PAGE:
The first approach relies more heavily on controlling the student Internet experience. The second relies more on appropriately monitoring student Internet use. Laptop technology supports both approaches. But cellphone technology often does not. If that one thing were to change, educators would have the tools at hand to use always-on, always-connected devices for anytime / any place learning. If this change doesn’t come about, the potential of wireless education technology will sadly remain limited.

I had a really good conversation with Ben Weintraub, COO and co-founder of Kajeet, on this exact topic. Kajeet is a Mobile Virtual Network Operator (MVNO) that focuses on cell phones for children. An MVNO is essentially a reseller of cellular minutes and megabytes that also has the ability to sell added services on top of connectivity.

Not surprisingly, parents have many of the same concerns as schools when it comes to their kids’ Internet use. In response to these parent needs, Kajeet provides services that let parents control when their kids can use the cell phone, who they can text or talk to, and what phone features (such as the camera) they are allowed to use. Recently Kajeet has been talking with Netsweeper, a company that provides a cloud-based approach to Internet filtering. With all these pieces in place, there is only one technology obstacle blocking cell phone use in schools: in order for Internet filtering to work both when the phone is using cellular services and when it is using Wi-Fi, the phone needs to be “locked down” to ensure that all Internet access is authorized by the Netsweeper (or similar) service, regardless of the access network.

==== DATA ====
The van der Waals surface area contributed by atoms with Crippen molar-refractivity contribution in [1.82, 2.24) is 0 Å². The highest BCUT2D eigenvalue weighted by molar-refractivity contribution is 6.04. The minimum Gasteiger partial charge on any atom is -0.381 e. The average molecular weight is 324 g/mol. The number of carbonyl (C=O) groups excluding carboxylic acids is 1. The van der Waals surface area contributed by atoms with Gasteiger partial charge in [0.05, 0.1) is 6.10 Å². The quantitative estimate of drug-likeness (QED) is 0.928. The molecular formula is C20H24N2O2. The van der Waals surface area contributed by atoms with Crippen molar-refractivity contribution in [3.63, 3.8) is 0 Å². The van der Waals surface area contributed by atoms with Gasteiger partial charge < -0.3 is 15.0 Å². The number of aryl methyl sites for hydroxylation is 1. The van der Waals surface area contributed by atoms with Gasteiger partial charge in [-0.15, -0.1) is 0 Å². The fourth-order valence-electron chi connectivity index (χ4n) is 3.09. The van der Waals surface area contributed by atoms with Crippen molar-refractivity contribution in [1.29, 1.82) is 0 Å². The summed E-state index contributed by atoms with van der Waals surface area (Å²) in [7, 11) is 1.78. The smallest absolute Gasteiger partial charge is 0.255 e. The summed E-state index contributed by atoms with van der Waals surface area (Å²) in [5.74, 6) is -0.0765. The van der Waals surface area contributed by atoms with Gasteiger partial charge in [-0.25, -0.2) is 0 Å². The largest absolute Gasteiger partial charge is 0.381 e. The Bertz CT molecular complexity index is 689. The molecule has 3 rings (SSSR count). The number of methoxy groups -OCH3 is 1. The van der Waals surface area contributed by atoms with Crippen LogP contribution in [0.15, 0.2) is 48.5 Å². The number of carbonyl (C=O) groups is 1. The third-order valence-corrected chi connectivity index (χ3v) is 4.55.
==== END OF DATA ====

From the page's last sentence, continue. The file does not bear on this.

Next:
Unfortunately, MVNOs, carriers, and software providers who are interested in solving this problem don’t have access to the layers of the cell phone software stack where this kind of secure lock-down can occur — they lie below the level of the High Level Operating System. It’s up to the manufacturers of phones or their chip suppliers to respond to the need for cell phones that are kid-safe and school-ready. As the costs of smartphones are coming down drastically, these devices are finding their way into the hands of younger and younger users. As an industry, we have a responsibility to make it possible for parents and educators to have Internet safety tools on computers and phones alike.

For the wireless edtech ecosystem, this really does appear to be case where “for want of a nail, a kingdom is lost.” For want of one enabler, the potential of wireless edtech may either be drastically inhibited or lost altogether.

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  • http://www.wirelesswatchblog.com david

    I guess the author hasn’t heard that kids are 500% more susceptible to brain cancer from cell phone use.